You should perform these types of searches in this order:
Trademark Electronic Search System (TESS). This is maintained by the United States Patent and Trademark Office (USPTO), and it contains only federally registered trademarks. Since your logo is likely made up of various graphic elements, first you’ll need to first refer to the Design Code Search Manual to find the relevant design codes for use in your searches. If your logo also contains text, be sure to also search for text that looks and sounds similar. If it’s a word, consider searching for its various forms and synonyms.
State trademark databases. You can find them on most websites for the Secretary of State. This search is necessary to rule out the possibility of someone else already using a similar logo design in a particular state. That person might have only state rights to the design, but if he or she used it first, your federal registration can’t stop their continued use of the logo in that state.
Common-law trademark databases. Even if the previous types of searches return no conflicts, you could still face some risk of being denied a trademark. This is because as part of the trademarking process, the USPTO publishes an approved application for opposition, and someone else with only common-law trademark rights might still be able to cancel your registration if they can prove they were the first to use the design. The most common sources of these databases include the internet, newspapers, state trademark registers, and Yellow Pages.
Step #2. File a trademark application
You simply file one with the USPTO via their website at https://www.uspto.gov.
Step #3. Enforce your rights
If all goes well and you finally have a trademarked logo, congratulations! You can now use the registered trademark symbol ® on your logo to warn others against using it. You can also license your brand if you’re willing to pay a little more.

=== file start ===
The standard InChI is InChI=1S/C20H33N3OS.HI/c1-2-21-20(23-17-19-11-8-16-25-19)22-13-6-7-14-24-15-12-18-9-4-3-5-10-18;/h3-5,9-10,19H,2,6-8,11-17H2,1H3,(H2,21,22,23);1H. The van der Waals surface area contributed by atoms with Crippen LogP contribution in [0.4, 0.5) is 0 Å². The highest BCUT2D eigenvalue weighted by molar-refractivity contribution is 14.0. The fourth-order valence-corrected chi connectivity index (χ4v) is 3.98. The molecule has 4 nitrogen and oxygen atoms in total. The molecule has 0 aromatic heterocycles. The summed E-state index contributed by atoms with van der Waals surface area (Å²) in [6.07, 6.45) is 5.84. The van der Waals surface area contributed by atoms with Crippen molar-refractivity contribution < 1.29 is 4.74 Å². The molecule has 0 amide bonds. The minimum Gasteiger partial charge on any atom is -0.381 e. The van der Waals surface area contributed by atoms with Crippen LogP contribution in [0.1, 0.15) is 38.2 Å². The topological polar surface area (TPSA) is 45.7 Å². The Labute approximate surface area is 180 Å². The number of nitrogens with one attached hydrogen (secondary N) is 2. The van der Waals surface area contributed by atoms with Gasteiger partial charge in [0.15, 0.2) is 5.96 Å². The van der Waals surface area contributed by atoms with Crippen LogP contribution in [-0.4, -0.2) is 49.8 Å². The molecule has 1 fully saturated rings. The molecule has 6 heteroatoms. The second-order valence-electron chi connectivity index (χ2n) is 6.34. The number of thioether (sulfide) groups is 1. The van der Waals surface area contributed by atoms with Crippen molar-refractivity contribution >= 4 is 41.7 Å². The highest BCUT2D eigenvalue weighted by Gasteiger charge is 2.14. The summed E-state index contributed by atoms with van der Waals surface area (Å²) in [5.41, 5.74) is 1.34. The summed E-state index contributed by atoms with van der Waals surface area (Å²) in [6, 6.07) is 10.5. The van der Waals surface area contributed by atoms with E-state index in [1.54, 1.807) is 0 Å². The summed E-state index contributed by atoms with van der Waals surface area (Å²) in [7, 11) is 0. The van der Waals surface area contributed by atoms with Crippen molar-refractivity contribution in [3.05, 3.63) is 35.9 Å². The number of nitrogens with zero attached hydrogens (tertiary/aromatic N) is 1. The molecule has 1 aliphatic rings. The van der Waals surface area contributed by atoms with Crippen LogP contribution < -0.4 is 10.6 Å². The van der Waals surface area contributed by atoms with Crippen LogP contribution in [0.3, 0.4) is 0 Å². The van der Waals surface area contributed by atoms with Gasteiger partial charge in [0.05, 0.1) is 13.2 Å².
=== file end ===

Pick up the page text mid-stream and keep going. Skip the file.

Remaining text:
It’s important to note that you’re responsible for enforcing your granted rights because the USPTO will not automatically take any action against an infringer of your logo design. However, it does offer some level of automated policing by disallowing subsequent registrations of logos similar to yours.
Step #4. Maintain your registration
Your logo trademark doesn’t live forever. To keep it alive, unfortunately, you’ll need to fill out more forms and pay more fees. The USPTO will not remind you when it’s time to renew your registration. So if you miss the filing deadlines, you’ll lose the trademark and need to start the long registration process all over again. So keep the following in mind and start marking your calendar now:
First renewal. Five years after the registration date, you have one year to file the Section 8 form (Declaration of Use) online through the USPTO website. If you miss this deadline, you’ll have a six-month grace period during which to file the form, with extra fees. If you miss this period, the USPTO will cancel your registration.
Subsequent renewals. Nine years after the registration date and every nine years thereafter, you have one year to file the combined Section 8-9 form (Declaration of Use and Renewal). The six-month grace period also applies as in the first renewal.
What You Need to Know Before Trademarking Your Logo
By now you should have an idea of how much dedication it takes to go through the entire trademarking process, which can get time-consuming and very expensive for the average business owner.